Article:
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Titration instructions for SO2 analysis (also see notes)
1. - Remove the pear shape flask with the bubbler insert intact.
2. - Position the pear shaped flask so that the burette tip enters the side port of the flask and is positioned just above the liquid's surface. This allows the NaOH soln. to be delivered without depositing on the sides of the flasks and will provide clear visibility through the flask (see diagram).
2. - To start titrating, deliver the NaOH soln (titrant) by opening/turning the burette stopcock/tap slowly until a few drops at a time are delivered (see diagram)
3. - When the bluish/purple colour just changes to olive green, close the tap, release the liquid held in the bubbler tube by lifting it up and letting it drain. This can contain untitrated H2SO4 (sulphuric acid) and may bring the colour back to bluish/purple and continue titrating one drop at a time.
Placing a white piece of paper in the background allows the colour to be more clearly observed.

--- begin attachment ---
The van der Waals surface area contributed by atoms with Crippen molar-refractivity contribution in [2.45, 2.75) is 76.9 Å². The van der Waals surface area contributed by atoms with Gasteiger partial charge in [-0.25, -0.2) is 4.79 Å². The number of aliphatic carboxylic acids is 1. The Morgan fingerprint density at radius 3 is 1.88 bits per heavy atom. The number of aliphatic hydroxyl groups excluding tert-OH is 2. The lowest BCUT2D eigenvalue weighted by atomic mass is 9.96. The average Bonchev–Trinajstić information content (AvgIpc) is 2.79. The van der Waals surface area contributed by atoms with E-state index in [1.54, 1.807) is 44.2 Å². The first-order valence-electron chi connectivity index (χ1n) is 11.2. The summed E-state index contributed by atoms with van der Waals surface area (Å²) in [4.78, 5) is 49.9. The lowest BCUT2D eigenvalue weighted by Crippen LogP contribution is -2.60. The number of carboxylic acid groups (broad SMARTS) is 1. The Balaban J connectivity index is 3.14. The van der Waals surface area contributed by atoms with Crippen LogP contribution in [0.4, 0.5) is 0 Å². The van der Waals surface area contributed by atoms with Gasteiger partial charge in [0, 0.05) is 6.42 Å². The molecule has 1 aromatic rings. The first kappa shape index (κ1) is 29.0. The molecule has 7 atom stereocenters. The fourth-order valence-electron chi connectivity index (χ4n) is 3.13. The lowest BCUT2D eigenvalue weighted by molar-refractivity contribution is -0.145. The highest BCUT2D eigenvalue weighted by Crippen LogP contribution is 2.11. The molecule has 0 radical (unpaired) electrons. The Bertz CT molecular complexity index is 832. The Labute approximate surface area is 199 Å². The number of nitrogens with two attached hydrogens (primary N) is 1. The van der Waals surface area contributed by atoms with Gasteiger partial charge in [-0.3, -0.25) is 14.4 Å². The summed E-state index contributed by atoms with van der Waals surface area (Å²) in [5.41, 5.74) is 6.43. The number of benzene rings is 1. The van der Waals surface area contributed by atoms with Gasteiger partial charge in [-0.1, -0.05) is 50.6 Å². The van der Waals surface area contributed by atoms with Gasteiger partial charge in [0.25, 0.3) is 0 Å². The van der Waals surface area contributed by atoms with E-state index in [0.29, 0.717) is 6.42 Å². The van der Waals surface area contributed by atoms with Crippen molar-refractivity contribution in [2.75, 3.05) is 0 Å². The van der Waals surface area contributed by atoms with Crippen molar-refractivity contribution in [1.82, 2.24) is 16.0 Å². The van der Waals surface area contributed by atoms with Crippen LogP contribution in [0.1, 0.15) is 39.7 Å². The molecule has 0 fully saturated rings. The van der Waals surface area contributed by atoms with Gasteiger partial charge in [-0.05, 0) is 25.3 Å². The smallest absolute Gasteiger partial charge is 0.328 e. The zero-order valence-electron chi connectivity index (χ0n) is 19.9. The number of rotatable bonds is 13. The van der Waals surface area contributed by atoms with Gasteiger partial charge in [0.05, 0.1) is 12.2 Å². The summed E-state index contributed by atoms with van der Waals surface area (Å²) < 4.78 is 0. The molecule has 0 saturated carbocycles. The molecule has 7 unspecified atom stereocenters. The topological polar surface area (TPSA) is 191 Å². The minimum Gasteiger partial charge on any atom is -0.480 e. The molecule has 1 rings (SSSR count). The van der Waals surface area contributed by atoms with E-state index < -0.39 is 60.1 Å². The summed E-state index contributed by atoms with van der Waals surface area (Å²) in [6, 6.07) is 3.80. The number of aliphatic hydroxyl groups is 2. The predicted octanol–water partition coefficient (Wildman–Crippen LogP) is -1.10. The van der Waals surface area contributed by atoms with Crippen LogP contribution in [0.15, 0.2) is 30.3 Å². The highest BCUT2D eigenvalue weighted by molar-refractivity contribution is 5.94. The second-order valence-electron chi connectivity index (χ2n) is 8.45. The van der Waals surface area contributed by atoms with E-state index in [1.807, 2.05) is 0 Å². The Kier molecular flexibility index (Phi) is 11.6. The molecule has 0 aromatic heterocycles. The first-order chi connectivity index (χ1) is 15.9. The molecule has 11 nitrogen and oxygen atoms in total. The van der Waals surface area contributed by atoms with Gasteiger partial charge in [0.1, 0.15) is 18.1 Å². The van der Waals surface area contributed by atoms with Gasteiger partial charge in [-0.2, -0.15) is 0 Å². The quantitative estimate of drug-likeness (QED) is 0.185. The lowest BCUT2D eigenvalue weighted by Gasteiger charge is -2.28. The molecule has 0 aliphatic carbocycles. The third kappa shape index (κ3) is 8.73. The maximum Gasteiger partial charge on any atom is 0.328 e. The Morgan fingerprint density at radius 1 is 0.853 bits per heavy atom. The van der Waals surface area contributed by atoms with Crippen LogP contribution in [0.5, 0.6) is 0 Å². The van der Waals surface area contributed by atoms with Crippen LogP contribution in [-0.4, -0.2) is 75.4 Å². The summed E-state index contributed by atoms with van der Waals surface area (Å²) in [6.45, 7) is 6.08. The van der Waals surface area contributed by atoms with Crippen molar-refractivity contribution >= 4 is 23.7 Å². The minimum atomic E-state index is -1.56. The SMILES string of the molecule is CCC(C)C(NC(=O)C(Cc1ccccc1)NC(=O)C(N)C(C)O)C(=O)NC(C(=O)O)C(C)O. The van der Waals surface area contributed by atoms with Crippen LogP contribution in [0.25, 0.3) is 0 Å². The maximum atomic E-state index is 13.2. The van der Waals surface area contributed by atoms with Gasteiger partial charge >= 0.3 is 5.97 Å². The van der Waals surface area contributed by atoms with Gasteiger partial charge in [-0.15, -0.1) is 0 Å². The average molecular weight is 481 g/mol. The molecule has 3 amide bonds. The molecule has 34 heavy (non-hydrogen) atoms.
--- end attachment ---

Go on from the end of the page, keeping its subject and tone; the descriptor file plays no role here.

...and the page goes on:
Note 1: The small reservoir of untitrated solution mentioned in step 4 can be used to bring back the colour to olive green, if you accidentally used more then one drop to reach the end point. This can be achieved by lifting the bubbler out of the pear shaped flask and jiggling it up and down.
Note 2: To gain experience, it pays to do a few practice runs. This saves you time, for if you overshoot the end point, all your preparations and 15 minutes of aspirating time will be wasted.
Note 3: For every 30 ppm SO2 expected ~ 2 ml (approx.) of ~ 0.01 M NaOH (approx.) is required.
Note 4: It will only take one drop of 0.01 M NaOH to change the colour to olive green, as it did in its preparation.
Note 5: If unsure whether the colour change has occurred, note the burette reading and add another drop, then -
- If no significant colour change is observed the noted reading is used (this is recorded in the interim column of your record sheet.
- Other wise continue adding a drop at a time until a significant colour change occurs.
Note 6: I recommended that you use the left hand to operate the burette tap (stopcock). This is achieved by cupping the stopcock to stabilize your hand and using your finger tips to turn the stopcock key to deliver a controlled amount of the burette contents. This method may seem awkward at first but with practice it provides better control and leaves the right hand free to hold and swirl the pear shaped flask for mixing (see diagram).
Another method is to turn the burette around so that the stopcock can still be turned with the left hand. Once the end point is reached, turn the burette back to observe the reading. This second method however does not steady the left hand around the tap.
4. - Proceed to calculations